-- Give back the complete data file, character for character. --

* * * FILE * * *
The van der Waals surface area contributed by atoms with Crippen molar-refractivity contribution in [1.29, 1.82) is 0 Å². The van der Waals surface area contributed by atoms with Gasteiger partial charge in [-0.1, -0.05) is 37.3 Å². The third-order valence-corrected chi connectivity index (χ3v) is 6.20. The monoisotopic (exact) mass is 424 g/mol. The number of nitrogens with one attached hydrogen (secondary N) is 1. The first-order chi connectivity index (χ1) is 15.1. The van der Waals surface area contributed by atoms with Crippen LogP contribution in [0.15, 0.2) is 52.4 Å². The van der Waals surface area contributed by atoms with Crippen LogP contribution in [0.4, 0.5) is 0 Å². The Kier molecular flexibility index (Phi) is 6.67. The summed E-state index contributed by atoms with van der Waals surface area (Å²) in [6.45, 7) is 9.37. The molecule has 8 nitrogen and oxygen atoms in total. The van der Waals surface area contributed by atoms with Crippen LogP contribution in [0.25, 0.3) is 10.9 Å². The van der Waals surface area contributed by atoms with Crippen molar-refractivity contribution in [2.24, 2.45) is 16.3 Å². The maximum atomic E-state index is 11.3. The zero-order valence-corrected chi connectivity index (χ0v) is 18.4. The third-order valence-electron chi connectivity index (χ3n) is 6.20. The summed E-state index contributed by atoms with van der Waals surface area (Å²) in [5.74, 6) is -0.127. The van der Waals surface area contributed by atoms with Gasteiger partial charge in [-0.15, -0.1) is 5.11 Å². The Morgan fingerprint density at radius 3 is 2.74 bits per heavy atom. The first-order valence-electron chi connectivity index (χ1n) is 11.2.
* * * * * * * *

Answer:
The van der Waals surface area contributed by atoms with Crippen molar-refractivity contribution in [1.29, 1.82) is 0 Å². The van der Waals surface area contributed by atoms with Gasteiger partial charge in [-0.1, -0.05) is 37.3 Å². The third-order valence-corrected chi connectivity index (χ3v) is 6.20. The monoisotopic (exact) mass is 424 g/mol. The number of nitrogens with one attached hydrogen (secondary N) is 1. The first-order chi connectivity index (χ1) is 15.1. The van der Waals surface area contributed by atoms with Crippen LogP contribution in [0.15, 0.2) is 52.4 Å². The van der Waals surface area contributed by atoms with Crippen LogP contribution in [0.4, 0.5) is 0 Å². The Kier molecular flexibility index (Phi) is 6.67. The summed E-state index contributed by atoms with van der Waals surface area (Å²) in [6.45, 7) is 9.37. The molecule has 8 nitrogen and oxygen atoms in total. The van der Waals surface area contributed by atoms with Crippen LogP contribution in [0.25, 0.3) is 10.9 Å². The van der Waals surface area contributed by atoms with Crippen molar-refractivity contribution in [2.24, 2.45) is 16.3 Å². The maximum atomic E-state index is 11.3. The zero-order valence-corrected chi connectivity index (χ0v) is 18.4. The third-order valence-electron chi connectivity index (χ3n) is 6.20. The summed E-state index contributed by atoms with van der Waals surface area (Å²) in [5.74, 6) is -0.127. The van der Waals surface area contributed by atoms with Gasteiger partial charge in [-0.15, -0.1) is 5.11 Å². The Morgan fingerprint density at radius 3 is 2.74 bits per heavy atom. The first-order valence-electron chi connectivity index (χ1n) is 11.2.